Following HBO’s announcement that the show will be renewed for a third season, even more controversy surfaced surrounding cast members.


Trans actress Hunter Schafer, who plays Jules, has been criticized for liking an Instagram post that villanizes non-binary people and blames them for making trans healthcare less accessible. According to BuzzFeed News, the post “asserts that those who do not medically transition hold some of the blame for the anti-trans policy coming from the right-wing.” The post explains that non-binary people have created and spread the narrative that in order to be considered trans, you do not need medical procedures; in turn making accessibility to affordable trans health care more difficult for those who seek it. Schafer liked the post and commented “!!!!” under it. 

The Instagram post that Schafer liked (has since been deleted)

Members and allies of the LGBTQ+ community are upset with Schafer for blaming anti-trans laws on anyone except cis transphobes. Blaming non-binary people only pins the community against each other, rather than blame the lawmakers actually responsible for it. 


Sydney Sweeney has also found herself in political controversy after releasing photos of her mother’s 60th “hoedown” themed birthday party. The backlash began when fans noticed her father wearing a Blue Lives Matter T-shirt in one of the photos. Immediately, fans took the photo to Twitter and began making assumptions about the actress’s political views. Taking it a step further, they discovered photos on her brother’s Instagram that showed party guests sporting MAGA parody hats that read “Make 60 Great Again.”

Sweeney’s Instagram post

Sweeney came to her own defense on Twitter, urging people not to make assumptions about her based on a few family photos. The actress wrote, “An innocent celebration for my mom’s milestone 60th birthday has turned into an absurd political statement, which was not the intention. Please stop making assumptions.”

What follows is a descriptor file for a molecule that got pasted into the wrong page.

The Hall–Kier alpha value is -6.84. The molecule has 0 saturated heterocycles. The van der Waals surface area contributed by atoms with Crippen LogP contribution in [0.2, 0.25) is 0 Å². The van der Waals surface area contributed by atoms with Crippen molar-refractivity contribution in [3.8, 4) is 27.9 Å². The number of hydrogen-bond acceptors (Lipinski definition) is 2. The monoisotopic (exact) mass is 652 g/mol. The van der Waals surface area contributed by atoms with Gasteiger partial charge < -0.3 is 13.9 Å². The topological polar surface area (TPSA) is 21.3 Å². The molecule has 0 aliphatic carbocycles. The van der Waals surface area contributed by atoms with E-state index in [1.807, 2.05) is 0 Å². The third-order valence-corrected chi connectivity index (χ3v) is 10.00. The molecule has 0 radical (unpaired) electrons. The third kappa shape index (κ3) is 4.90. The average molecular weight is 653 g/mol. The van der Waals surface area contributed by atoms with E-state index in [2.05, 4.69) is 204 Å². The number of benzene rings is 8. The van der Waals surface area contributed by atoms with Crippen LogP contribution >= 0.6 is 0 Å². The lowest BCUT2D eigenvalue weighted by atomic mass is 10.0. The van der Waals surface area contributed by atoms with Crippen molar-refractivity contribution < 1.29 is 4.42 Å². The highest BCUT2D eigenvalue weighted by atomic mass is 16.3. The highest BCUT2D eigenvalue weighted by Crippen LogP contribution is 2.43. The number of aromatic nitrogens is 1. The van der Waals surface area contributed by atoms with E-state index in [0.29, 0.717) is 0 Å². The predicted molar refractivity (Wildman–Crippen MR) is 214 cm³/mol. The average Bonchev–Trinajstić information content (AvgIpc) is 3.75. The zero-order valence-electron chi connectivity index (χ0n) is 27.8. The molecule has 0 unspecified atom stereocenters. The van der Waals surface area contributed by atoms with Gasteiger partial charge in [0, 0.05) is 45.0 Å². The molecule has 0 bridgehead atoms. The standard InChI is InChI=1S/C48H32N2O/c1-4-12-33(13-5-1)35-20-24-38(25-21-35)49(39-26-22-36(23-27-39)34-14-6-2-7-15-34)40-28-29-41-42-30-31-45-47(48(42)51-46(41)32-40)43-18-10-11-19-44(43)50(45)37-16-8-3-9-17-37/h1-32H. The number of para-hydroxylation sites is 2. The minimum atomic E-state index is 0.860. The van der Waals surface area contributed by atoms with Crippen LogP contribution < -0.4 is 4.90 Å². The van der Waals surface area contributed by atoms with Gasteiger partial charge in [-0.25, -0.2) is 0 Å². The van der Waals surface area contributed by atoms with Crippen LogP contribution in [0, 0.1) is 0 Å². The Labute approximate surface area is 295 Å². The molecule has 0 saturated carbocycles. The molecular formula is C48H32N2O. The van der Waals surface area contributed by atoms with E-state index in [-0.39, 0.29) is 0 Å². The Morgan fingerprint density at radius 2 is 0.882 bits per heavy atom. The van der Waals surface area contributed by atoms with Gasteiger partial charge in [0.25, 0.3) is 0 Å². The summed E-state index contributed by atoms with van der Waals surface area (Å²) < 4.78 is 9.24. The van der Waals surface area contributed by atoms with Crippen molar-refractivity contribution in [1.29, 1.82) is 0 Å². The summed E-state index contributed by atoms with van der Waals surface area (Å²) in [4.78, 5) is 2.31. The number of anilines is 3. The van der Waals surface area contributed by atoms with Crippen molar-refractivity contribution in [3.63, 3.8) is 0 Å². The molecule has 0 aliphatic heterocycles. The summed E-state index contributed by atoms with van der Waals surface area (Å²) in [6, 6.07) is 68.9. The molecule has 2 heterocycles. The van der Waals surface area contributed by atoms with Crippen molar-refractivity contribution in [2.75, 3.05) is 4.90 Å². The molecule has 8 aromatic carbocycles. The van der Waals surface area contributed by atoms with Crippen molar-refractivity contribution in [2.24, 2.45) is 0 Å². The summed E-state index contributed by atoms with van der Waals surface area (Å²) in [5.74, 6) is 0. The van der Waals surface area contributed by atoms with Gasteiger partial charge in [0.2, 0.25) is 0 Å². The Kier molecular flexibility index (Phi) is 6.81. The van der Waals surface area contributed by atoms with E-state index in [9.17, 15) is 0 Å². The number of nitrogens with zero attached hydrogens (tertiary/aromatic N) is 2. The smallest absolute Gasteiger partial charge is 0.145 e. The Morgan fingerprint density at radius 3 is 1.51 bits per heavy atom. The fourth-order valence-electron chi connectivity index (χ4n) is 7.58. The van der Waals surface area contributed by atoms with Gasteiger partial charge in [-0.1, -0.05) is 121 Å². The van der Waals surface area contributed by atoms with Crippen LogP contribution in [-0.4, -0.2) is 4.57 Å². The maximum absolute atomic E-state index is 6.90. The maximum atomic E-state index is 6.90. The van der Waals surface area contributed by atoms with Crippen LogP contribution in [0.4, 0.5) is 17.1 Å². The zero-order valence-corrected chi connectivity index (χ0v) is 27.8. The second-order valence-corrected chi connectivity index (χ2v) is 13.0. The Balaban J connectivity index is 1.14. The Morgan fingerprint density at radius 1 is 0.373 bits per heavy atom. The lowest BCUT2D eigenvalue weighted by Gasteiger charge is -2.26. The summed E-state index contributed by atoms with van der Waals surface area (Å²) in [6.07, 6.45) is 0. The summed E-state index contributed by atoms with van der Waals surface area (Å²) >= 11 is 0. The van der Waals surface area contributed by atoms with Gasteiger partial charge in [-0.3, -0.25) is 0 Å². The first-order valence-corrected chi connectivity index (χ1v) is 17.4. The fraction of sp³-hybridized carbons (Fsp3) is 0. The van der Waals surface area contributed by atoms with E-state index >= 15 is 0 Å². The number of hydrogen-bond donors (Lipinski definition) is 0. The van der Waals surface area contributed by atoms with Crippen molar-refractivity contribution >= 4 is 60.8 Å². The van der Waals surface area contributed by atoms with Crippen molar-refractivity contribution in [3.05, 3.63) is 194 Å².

With so much controversy surrounding the HBO drama’s production and cast members, the fate of the third season is unknown. Although, knowing Gen-Z and their media guzzling tendencies, they will most likely stream the season regardless of controversy; and is there really anything wrong with that? “Euphoria” has been a powerhouse in fashion and pop culture influencing everything from clothing trends to nail art. The show’s explicit depiction of the reality of being a teen has resonated with millions of young people all around the world. The art can be separated from the artist, especially when that said art is destigmatizing addiction and other social issues in a way that is easily consumable and just plain entertaining.


No one knows what’s in store for “Euphoria” and its cast, but watching the behind the scenes drama unfold has proven to be almost as entertaining as the actual show.


Support Student Media

Hi, I’m Catie Pusateri, the Editor-in-Chief of A Magazine. My staff and I are committed to bringing you the most important and entertaining news from the realms of fashion, beauty and culture. We are full-time students and hard-working journalists. While we receive support from the student media fee and earned revenue such as advertising, both of those continue to decline. Your generous gift of any amount will help enhance our student experience as we grow into working professionals. Please go here to donate to A Magazine.